Most gardeners use lots of compost, to improve the structure of soil and to add nutrients, as well as for mulch to keep soil moist and to suppress weeds. It’s particularly useful in Dulwich with its clay subsoil. I use a lot and make most of my own.
How do you make the stuff?
You need a mix of green vegetation (e.g. grass cuttings, vegetable waste, weeds - but mind those seed heads) and woody brown material (e.g. straw, dead leaves, prunings, woodchips, scrunched-up newspaper or even cardboard), best placed as layers in a compost bin. Add water if needed to keep the heap moist, and turn it periodically to mix and aerate the ingredients (so two or more bins are best, moving the contents to the next bin when full - it gets easier as you move the heap along!). I have a shredder for prunings etc. I sieve the output using a wide-mesh sieve, adding any left overs to the start of the next batch. The cycle takes three to six months. Dulwich Riding Stables is a good source of often free stable manure with a straw or woodchip base.
Where can you get compost bins?
Compost bins help retain warmth and moisture. Southwark Council subsidises a range of compost bins and wormeries, with a 330 litre black plastic compost bin available for £10 from the marvellous Reuse and Recycling Centre off the Old Kent Road, or two for £15. Providers of wooden compost systems include archwoodgreenhouses.co.uk, tate-fencing.co.uk and originalorganics.co.uk.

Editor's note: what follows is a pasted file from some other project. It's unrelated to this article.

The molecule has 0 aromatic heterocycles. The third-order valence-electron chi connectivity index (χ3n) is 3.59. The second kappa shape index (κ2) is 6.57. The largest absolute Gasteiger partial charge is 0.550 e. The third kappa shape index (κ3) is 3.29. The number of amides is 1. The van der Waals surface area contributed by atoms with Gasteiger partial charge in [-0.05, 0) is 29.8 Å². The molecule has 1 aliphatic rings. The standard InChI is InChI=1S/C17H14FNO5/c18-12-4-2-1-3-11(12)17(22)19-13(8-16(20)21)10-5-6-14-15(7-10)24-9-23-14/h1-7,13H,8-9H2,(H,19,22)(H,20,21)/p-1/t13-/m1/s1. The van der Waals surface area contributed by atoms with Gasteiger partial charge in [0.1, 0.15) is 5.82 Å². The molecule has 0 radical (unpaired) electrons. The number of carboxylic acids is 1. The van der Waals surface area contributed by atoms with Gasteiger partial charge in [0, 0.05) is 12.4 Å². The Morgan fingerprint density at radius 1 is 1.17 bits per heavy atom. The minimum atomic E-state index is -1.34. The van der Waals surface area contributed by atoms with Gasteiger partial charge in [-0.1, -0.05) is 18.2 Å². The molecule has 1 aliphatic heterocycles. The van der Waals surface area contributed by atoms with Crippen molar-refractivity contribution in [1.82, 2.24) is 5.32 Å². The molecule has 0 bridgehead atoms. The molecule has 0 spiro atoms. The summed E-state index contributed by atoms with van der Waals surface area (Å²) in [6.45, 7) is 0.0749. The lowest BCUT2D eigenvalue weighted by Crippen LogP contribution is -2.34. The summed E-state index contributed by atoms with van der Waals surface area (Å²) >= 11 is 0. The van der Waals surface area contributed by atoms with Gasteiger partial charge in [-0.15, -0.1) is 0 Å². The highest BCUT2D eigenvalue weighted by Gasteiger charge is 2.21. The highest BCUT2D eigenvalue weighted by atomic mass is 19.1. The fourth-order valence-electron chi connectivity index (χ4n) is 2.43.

Or you can make your own, the larger the better. The Which? Gardening factsheet How to make a compost bin shows the wide range of materials that can be used, from chicken wire to wood, with the key ingredients being ventilation gaps in the sides, a removable front or side for easy access, and a cover (old carpet) or lid to keep out the rain and keep in the heat. The cheapest bin? - four pallets, free on most Dulwich building sites.
What does the Council do with your garden waste?
The contents of those brown bins are composted by Veolia, and sold as an organic peat free soil conditioner for agricultural, landscaping and garden use under the Pro-Grow brand. It’s available at the Old Kent Road depot at £10 for four 30-litre bags. So, you can make your own compost or you can buy it back.
The RHS website is a good standby, and the Dulwich Vegetable Garden at Rosebery Lodge (open throughout the year on Wednesday and Sunday, 10.30am to 12.30pm, Sundays only in November to February) runs an active wormery. The Chelsea Physic Garden has a comprehensive “Compost Clinic” half-day course several times a year (chelseaphysicgarden.co.uk) and Brockwell Community Greenhouses sometimes run courses (brockwellgreenhouses.org.uk ).
Jeremy Prescott, Gardens sub-committee